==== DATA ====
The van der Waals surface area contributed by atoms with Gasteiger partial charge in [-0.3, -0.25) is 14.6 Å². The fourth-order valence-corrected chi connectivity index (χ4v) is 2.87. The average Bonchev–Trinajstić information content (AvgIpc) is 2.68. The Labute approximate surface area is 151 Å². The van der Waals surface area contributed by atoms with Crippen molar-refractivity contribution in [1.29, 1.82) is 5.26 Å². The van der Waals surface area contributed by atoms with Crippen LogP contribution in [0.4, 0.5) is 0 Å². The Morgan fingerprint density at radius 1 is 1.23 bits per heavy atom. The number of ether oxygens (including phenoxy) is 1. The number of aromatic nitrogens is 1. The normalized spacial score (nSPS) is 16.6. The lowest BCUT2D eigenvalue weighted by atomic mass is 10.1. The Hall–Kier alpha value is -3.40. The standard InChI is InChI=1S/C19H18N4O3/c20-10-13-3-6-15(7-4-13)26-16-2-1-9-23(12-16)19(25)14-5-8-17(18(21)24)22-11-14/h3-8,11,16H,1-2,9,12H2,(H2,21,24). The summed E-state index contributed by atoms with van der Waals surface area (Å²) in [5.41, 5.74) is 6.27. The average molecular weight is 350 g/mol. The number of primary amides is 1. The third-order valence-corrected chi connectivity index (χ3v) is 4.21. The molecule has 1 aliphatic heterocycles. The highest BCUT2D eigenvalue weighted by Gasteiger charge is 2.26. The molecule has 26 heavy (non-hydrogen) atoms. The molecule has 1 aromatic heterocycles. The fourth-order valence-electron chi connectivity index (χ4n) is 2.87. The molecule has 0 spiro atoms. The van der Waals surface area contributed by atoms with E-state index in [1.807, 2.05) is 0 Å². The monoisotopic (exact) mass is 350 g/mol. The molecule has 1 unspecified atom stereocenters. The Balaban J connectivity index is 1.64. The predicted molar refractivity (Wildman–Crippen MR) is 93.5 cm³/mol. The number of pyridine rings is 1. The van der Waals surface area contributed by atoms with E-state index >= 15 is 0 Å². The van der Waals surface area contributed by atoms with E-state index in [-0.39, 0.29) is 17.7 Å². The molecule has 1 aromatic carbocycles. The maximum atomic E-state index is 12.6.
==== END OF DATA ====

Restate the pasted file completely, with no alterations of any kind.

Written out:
The van der Waals surface area contributed by atoms with Gasteiger partial charge in [-0.3, -0.25) is 14.6 Å². The fourth-order valence-corrected chi connectivity index (χ4v) is 2.87. The average Bonchev–Trinajstić information content (AvgIpc) is 2.68. The Labute approximate surface area is 151 Å². The van der Waals surface area contributed by atoms with Crippen molar-refractivity contribution in [1.29, 1.82) is 5.26 Å². The van der Waals surface area contributed by atoms with Crippen LogP contribution in [0.4, 0.5) is 0 Å². The Morgan fingerprint density at radius 1 is 1.23 bits per heavy atom. The number of ether oxygens (including phenoxy) is 1. The number of aromatic nitrogens is 1. The normalized spacial score (nSPS) is 16.6. The lowest BCUT2D eigenvalue weighted by atomic mass is 10.1. The Hall–Kier alpha value is -3.40. The standard InChI is InChI=1S/C19H18N4O3/c20-10-13-3-6-15(7-4-13)26-16-2-1-9-23(12-16)19(25)14-5-8-17(18(21)24)22-11-14/h3-8,11,16H,1-2,9,12H2,(H2,21,24). The summed E-state index contributed by atoms with van der Waals surface area (Å²) in [5.41, 5.74) is 6.27. The average molecular weight is 350 g/mol. The number of primary amides is 1. The third-order valence-corrected chi connectivity index (χ3v) is 4.21. The molecule has 1 aliphatic heterocycles. The highest BCUT2D eigenvalue weighted by Gasteiger charge is 2.26. The molecule has 26 heavy (non-hydrogen) atoms. The molecule has 1 aromatic heterocycles. The fourth-order valence-electron chi connectivity index (χ4n) is 2.87. The molecule has 0 spiro atoms. The van der Waals surface area contributed by atoms with E-state index in [1.807, 2.05) is 0 Å². The monoisotopic (exact) mass is 350 g/mol. The molecule has 1 unspecified atom stereocenters. The Balaban J connectivity index is 1.64. The predicted molar refractivity (Wildman–Crippen MR) is 93.5 cm³/mol. The number of pyridine rings is 1. The van der Waals surface area contributed by atoms with E-state index >= 15 is 0 Å². The van der Waals surface area contributed by atoms with E-state index in [-0.39, 0.29) is 17.7 Å². The molecule has 1 aromatic carbocycles. The maximum atomic E-state index is 12.6.